Capt. Martin was 49 years old.

The stories of Marlon Green, David Harris and August Martin are among those now being told in the Black Wings exhibit at the Smithsonian’s National Air and Space Museum in Washington DC.

Black History Month is as good as reason as any to stop by and check it out.

ALSO CHECK OUT:
Norma Merrick Sklarek, 1926-2012
Eleanor Joyce Toliver-Williams, 1936-2011
Black America: Taking to the skies

cuba flag

LA Travel Show: Cuba in the house for 2014

WHAT: The 2014 Los Angeles Travel & Adventure Show

WHERE
Long Beach Convention & Entertainment Center
300 E. Ocean Ave.
Long Beach, CA

WHEN
Feb. 8-9, 2014, 10am-5pm

TICKETS (per person)
One-day: $10 online til Feb. 7, $12 online Feb. 7-9, $15 at the door
Two-day: $16 online til Feb. 7, $18 online Feb. 7-9, $24 at the door

The US may be edging closer to dropping the longstanding trade embargo that blocks Americans from traveling freely to Cuba, but not everyone is waiting. Africa, too, is representing this year.

When this year’s Los Angeles Travel & Adventure Show kicks off next month in Long Beach, there will be an unfamiliar face among this year’s exhibitors.

It’s a face turned 90 miles south of Key West.

The exhibitor is — Cuba Travel Services, which, according to its Web site, “arranges weekly, non-stop, direct public charter flights between the United States and Cuba.”

It is but one of hundreds of travel companies and organizations that will be “in the house” at the Long Beach Convention & Entertainment Center, but it’s the one that just might have the strongest pull on my attention.

The company motto is “You’ve Waited Long Enough.”

That’s pretty much what I’d like to tell the US government about lifting its long-pointless trade embargo against Cuba.

It’s the embargo, imposed in 1960 after a revolution put Fidel Castro in power, that makes it a hassle for Americans to travel freely to Havana.

Something the rest of the world has been doing for the last half-century and change.

As an American, you’re not absolutely barred from traveling to Cuba under the embargo, but to do so legally, Washington makes you jump through a lot of bureaucratic hoops, as needless as they are silly.

The biggest of them is the requirement that you obtain a license — yes, a license — to travel to Cuba, which means you have to fall under one of 14 categories.

Cuba Travel Services is an authorized travel provider to Cuba, license by the US Treasury Department, and arranges flights to the island from either Miami or Los Angeles.

A lot of Americans simply ignore the regulations and fly to Cuba on their own via Canada, Mexico or some other country. But if you want to go legally, you have to resort to outfits like this.

I’m guessing theirs will be among the more crowded booths at the travel show, if for no other reason than the justifiable curiosity of a lot of travelers.

The West Coast provides more recreational travelers to Africa than any other regions of the United States, so if travel to the Mother Continent is of interest to you, these African travel specialists will be on hand for you to talk to:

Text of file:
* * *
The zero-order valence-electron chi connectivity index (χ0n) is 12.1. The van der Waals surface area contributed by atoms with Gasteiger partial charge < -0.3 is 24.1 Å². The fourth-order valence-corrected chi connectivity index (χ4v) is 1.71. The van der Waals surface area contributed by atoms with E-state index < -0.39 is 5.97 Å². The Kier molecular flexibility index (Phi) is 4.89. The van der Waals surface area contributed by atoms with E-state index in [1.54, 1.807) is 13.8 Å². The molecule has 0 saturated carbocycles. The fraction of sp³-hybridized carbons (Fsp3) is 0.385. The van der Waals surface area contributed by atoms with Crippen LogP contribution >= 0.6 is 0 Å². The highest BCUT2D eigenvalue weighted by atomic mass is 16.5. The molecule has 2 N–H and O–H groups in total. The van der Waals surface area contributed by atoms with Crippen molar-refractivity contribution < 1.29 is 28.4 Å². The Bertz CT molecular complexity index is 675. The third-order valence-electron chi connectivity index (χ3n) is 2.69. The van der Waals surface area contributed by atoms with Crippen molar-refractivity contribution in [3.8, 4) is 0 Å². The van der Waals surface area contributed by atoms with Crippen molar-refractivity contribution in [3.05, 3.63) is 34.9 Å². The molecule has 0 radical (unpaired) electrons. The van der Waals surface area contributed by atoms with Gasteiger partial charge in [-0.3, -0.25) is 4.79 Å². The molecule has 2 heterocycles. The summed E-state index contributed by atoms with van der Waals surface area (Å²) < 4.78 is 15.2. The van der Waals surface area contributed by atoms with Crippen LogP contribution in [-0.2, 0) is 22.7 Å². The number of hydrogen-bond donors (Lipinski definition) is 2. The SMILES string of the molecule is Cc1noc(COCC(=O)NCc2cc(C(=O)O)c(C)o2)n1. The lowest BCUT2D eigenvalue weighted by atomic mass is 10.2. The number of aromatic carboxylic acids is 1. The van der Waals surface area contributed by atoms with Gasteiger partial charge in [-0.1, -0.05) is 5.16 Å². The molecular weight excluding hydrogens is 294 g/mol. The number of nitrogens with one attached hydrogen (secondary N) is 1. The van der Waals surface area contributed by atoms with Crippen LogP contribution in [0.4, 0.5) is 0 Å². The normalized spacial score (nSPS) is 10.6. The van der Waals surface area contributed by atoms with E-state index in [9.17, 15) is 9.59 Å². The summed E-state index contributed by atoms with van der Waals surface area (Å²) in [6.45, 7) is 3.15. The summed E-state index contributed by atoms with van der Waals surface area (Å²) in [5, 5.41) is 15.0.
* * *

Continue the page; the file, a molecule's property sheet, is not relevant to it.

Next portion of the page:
This looks to be one of the stronger African travel lineups at the LA Travel & Adventure Show in recent years.

At the other end of the spectrum, river cruising seems radically under-represented at this year’s show, a surprise given the explosion taking place in river cruise travel around the world, especially in Europe and Asia.

The one major river cruise operator that will be present is Ama Waterways, one of the few major river cruise outfits that offers river cruise tours in sub-Saharan Africa, as well as Europe and Asia.

These are just a few of the exhibitors that catch my interest at next month’s upcoming show. You’ve got the whole world to choose from.

AFRICA: Rethinking safari travel

© Daleen Loest | Dreamstime.com
© Daleen Loest | Dreamstime.com

Poachers are driving Africa’s unique wildlife to oblivion at a pace unthinkable a few years ago. A safari may be your only chance to see it — and only if you go very soon.

Today’s Digital Journal published this announcement today:

“Johannesburg – The International Union for Conservation of Nature (IUCN), the world’s largest conservation network, has declared the western black rhino subspecies as extinct.”

You can read the entire Digital Journal post here.
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This news is popping up on digital and scientific media around cyberspace today. Why, I’m not sure — because as IBIT already announced, the Western black rhino went extinct two years ago.

Still, it’s a jarring reminder, especially when you read something that wasn’t in that original announcement of mine:

“From 2007 to 2012, rhino poaching has increased 5000%.”

Say that aloud, slowly:

Five…THOUSAND…percent.

IBIT readers know that I’ve never been big on safari travel. I’m more drawn to the urban side of Africa, the cultural and heritage side of Africa. The wildlife side has always been of interest, but I’ve never felt any urgent need to venture out into the bush to play Dr. Doolittle.

Still…Five thousand percent? I may need to change my thinking, and not just when it comes to rhinos.